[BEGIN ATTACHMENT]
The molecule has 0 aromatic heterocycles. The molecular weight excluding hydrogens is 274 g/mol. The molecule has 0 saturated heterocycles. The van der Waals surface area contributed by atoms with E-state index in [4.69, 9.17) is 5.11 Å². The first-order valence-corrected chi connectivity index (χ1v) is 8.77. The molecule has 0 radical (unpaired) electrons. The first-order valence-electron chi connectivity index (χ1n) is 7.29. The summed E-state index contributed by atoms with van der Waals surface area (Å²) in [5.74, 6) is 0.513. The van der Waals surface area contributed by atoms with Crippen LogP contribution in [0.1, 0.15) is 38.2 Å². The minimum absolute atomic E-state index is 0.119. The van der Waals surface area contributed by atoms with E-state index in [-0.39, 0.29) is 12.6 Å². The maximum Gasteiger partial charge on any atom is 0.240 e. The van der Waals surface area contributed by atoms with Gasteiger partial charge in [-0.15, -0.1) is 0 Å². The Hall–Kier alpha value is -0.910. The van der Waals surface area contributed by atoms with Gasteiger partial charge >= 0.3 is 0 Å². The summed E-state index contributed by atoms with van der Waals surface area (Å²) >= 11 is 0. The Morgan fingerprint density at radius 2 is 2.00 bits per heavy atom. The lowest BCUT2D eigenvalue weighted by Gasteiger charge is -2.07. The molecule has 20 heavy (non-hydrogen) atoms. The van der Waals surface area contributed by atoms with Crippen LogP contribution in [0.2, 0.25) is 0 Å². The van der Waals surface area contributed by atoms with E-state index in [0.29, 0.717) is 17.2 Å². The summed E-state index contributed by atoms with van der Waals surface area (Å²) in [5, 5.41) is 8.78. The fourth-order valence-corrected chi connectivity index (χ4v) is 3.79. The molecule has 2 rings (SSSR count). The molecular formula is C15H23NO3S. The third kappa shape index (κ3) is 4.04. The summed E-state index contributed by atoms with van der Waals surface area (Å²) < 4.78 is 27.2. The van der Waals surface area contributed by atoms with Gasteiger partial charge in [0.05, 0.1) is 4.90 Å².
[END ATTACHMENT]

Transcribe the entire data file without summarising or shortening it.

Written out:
The molecule has 0 aromatic heterocycles. The molecular weight excluding hydrogens is 274 g/mol. The molecule has 0 saturated heterocycles. The van der Waals surface area contributed by atoms with E-state index in [4.69, 9.17) is 5.11 Å². The first-order valence-corrected chi connectivity index (χ1v) is 8.77. The molecule has 0 radical (unpaired) electrons. The first-order valence-electron chi connectivity index (χ1n) is 7.29. The summed E-state index contributed by atoms with van der Waals surface area (Å²) in [5.74, 6) is 0.513. The van der Waals surface area contributed by atoms with Crippen LogP contribution in [0.1, 0.15) is 38.2 Å². The minimum absolute atomic E-state index is 0.119. The van der Waals surface area contributed by atoms with E-state index in [-0.39, 0.29) is 12.6 Å². The maximum Gasteiger partial charge on any atom is 0.240 e. The van der Waals surface area contributed by atoms with Gasteiger partial charge in [-0.15, -0.1) is 0 Å². The Hall–Kier alpha value is -0.910. The van der Waals surface area contributed by atoms with Gasteiger partial charge >= 0.3 is 0 Å². The summed E-state index contributed by atoms with van der Waals surface area (Å²) >= 11 is 0. The Morgan fingerprint density at radius 2 is 2.00 bits per heavy atom. The lowest BCUT2D eigenvalue weighted by Gasteiger charge is -2.07. The molecule has 20 heavy (non-hydrogen) atoms. The van der Waals surface area contributed by atoms with Crippen LogP contribution in [0.2, 0.25) is 0 Å². The van der Waals surface area contributed by atoms with E-state index in [0.29, 0.717) is 17.2 Å². The summed E-state index contributed by atoms with van der Waals surface area (Å²) in [5, 5.41) is 8.78. The fourth-order valence-corrected chi connectivity index (χ4v) is 3.79. The molecule has 2 rings (SSSR count). The molecular formula is C15H23NO3S. The third kappa shape index (κ3) is 4.04. The summed E-state index contributed by atoms with van der Waals surface area (Å²) < 4.78 is 27.2. The van der Waals surface area contributed by atoms with Gasteiger partial charge in [0.05, 0.1) is 4.90 Å².